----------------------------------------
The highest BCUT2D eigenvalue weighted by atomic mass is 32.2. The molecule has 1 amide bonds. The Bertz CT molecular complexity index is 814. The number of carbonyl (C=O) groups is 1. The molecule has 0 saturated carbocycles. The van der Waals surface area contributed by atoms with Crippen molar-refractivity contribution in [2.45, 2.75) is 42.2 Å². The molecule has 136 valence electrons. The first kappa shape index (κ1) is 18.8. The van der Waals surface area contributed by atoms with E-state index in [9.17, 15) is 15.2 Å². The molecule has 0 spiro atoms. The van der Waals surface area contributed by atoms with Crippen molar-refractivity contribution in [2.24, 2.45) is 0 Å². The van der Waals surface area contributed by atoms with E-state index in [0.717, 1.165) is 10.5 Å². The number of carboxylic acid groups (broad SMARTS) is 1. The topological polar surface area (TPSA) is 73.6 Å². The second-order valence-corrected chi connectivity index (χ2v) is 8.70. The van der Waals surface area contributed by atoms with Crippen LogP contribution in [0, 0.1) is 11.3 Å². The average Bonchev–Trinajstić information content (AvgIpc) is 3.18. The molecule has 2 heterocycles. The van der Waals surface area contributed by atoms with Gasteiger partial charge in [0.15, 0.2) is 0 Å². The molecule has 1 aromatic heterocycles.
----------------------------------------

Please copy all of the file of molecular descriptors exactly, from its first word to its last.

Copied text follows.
The highest BCUT2D eigenvalue weighted by atomic mass is 32.2. The molecule has 1 amide bonds. The Bertz CT molecular complexity index is 814. The number of carbonyl (C=O) groups is 1. The molecule has 0 saturated carbocycles. The van der Waals surface area contributed by atoms with Crippen molar-refractivity contribution in [2.45, 2.75) is 42.2 Å². The molecule has 136 valence electrons. The first kappa shape index (κ1) is 18.8. The van der Waals surface area contributed by atoms with E-state index in [9.17, 15) is 15.2 Å². The molecule has 0 spiro atoms. The van der Waals surface area contributed by atoms with Crippen molar-refractivity contribution in [2.24, 2.45) is 0 Å². The van der Waals surface area contributed by atoms with E-state index in [0.717, 1.165) is 10.5 Å². The number of carboxylic acid groups (broad SMARTS) is 1. The topological polar surface area (TPSA) is 73.6 Å². The second-order valence-corrected chi connectivity index (χ2v) is 8.70. The van der Waals surface area contributed by atoms with Crippen LogP contribution in [0, 0.1) is 11.3 Å². The average Bonchev–Trinajstić information content (AvgIpc) is 3.18. The molecule has 2 heterocycles. The van der Waals surface area contributed by atoms with Gasteiger partial charge in [0.15, 0.2) is 0 Å². The molecule has 1 aromatic heterocycles.